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Mechanisms of neuroinflammation in hydrocephalus after intraventricular hemorrhage: a review

Abstract

Intraventricular hemorrhage (IVH) is a significant cause of morbidity and mortality in both neonatal and adult populations. IVH not only causes immediate damage to surrounding structures by way of mass effect and elevated intracranial pressure; the subsequent inflammation causes additional brain injury and edema. Of those neonates who experience severe IVH, 25–30% will go on to develop post-hemorrhagic hydrocephalus (PHH). PHH places neonates and adults at risk for white matter injury, seizures, and death. Unfortunately, the molecular determinants of PHH are not well understood. Within the past decade an emphasis has been placed on neuroinflammation in IVH and PHH. More information has come to light regarding inflammation-induced fibrosis and cerebrospinal fluid hypersecretion in response to IVH. The aim of this review is to discuss the role of neuroinflammation involving clot-derived neuroinflammatory factors including hemoglobin/iron, peroxiredoxin-2 and thrombin, as well as macrophages/microglia, cytokines and complement in the development of PHH. Understanding the mechanisms of neuroinflammation after IVH may highlight potential novel therapeutic targets for PHH.

Introduction

Intraventricular hemorrhage (IVH) is a significant cause of morbidity and mortality after germinal matrix hemorrhage (GMH) in neonates and intracranial hemorrhage in adults. Infants with very low birth weight (< 1,500 g) are particularly at risk for GMH-IVH, with 22% of this population going on to develop GMH-IVH [1]. Of those neonates who develop high grade IVH, about 25–30% develop post-hemorrhagic hydrocephalus (PHH) [1, 2]. Left untreated, hydrocephalus can contribute to white matter injury, seizures, cognitive impairment and even death [3].

In adults, IVH occurs due to intraventricular extension of subarachnoid hemorrhage (SAH) or intracerebral hemorrhage (ICH) or occasionally choroid plexus hemorrhage [4, 5]. PHH develops in up to two thirds of patients with IVH [6]. IVH is an independent predictor of worse clinical outcome and increased mortality after ICH [7,8,9]. Two large, randomized control trials of adult patients with ICH demonstrated that IVH with or without hydrocephalus was associated with poor functional outcome. Patients with IVH and PHH had even worse functional outcomes [6, 8, 10].

In both adults and children, PHH requires cerebrospinal fluid (CSF) diversion either through a temporary external drain, access reservoir, permanently implanted shunt device, or endoscopic third ventriculostomy. These devices have a high rate of failure, quoted to be up to 40% within one year of surgery [11, 12], as well as risk of infection which can lead to potentially lethal ventriculitis or meningitis [13, 14]. This is in addition to the long-term psychosocial burden associated with shunt devices affecting quality of life in both children and adults [15]. Though prior studies have tried ventricular drainage, irrigation and fibrinolytic therapy in pediatric patients with GMH-IVH, they were unsuccessful in preventing the need for a shunt [16]. In adults with IVH, the data are more mixed with some studies showing a reduced need for shunting after administration of intraventricular fibrinolytics after IVH [17,18,19,20]. In the case of GMH-IVH, prevention is crucial, a complete discussion of which is outside the scope of this review [21, 22].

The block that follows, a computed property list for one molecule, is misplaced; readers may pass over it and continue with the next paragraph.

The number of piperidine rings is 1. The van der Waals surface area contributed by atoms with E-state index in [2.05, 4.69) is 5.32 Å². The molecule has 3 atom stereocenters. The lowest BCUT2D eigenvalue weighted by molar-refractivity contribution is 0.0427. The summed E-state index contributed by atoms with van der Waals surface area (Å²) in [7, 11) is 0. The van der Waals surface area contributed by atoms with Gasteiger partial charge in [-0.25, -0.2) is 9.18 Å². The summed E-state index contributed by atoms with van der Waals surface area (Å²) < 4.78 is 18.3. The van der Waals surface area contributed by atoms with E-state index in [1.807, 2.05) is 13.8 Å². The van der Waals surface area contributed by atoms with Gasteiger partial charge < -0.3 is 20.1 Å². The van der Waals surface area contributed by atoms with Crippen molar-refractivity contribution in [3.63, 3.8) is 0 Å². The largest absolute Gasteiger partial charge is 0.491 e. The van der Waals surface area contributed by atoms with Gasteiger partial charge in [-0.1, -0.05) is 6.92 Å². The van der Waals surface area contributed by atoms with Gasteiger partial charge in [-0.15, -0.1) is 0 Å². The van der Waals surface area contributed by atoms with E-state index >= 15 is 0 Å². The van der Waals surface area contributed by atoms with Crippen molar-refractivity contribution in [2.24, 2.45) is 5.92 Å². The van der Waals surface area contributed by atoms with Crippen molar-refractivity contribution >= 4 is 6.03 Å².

The aim of this focused review is to discuss the advances in understanding of mechanisms of neuroinflammation within the ventricle, choroid plexus, and periventricular tissue in PHH after IVH in both neonates and adults. Neuroinflammation was defined as the inflammatory response within the brain produced by resident and peripheral circulating inflammatory cells and mediated by reactive oxygen species, cytokines/chemokines and other messenger molecules [23, 24]. Inflammation within the leptomeninges and arachnoid villi is an important topic, but outside the scope of this focused review [25, 26]. The most relevant studies on this topic were identified through MEDLINE (accessed by PubMed on 11/19/2021) using the following terms: ‘hydrocephalus’ and ‘intraventricular hemorrhage’, ‘subarachnoid hemorrhage’ and ‘intracranial hemorrhage’ as well as ‘posthemorrhagic hydrocephalus’. The reference lists for each article were reviewed to search for additional relevant studies. Both preclinical and clinical studies were included if they reported mechanisms of PHH after IVH, specifically the role of inflammation.

Intraventricular hemorrhage etiology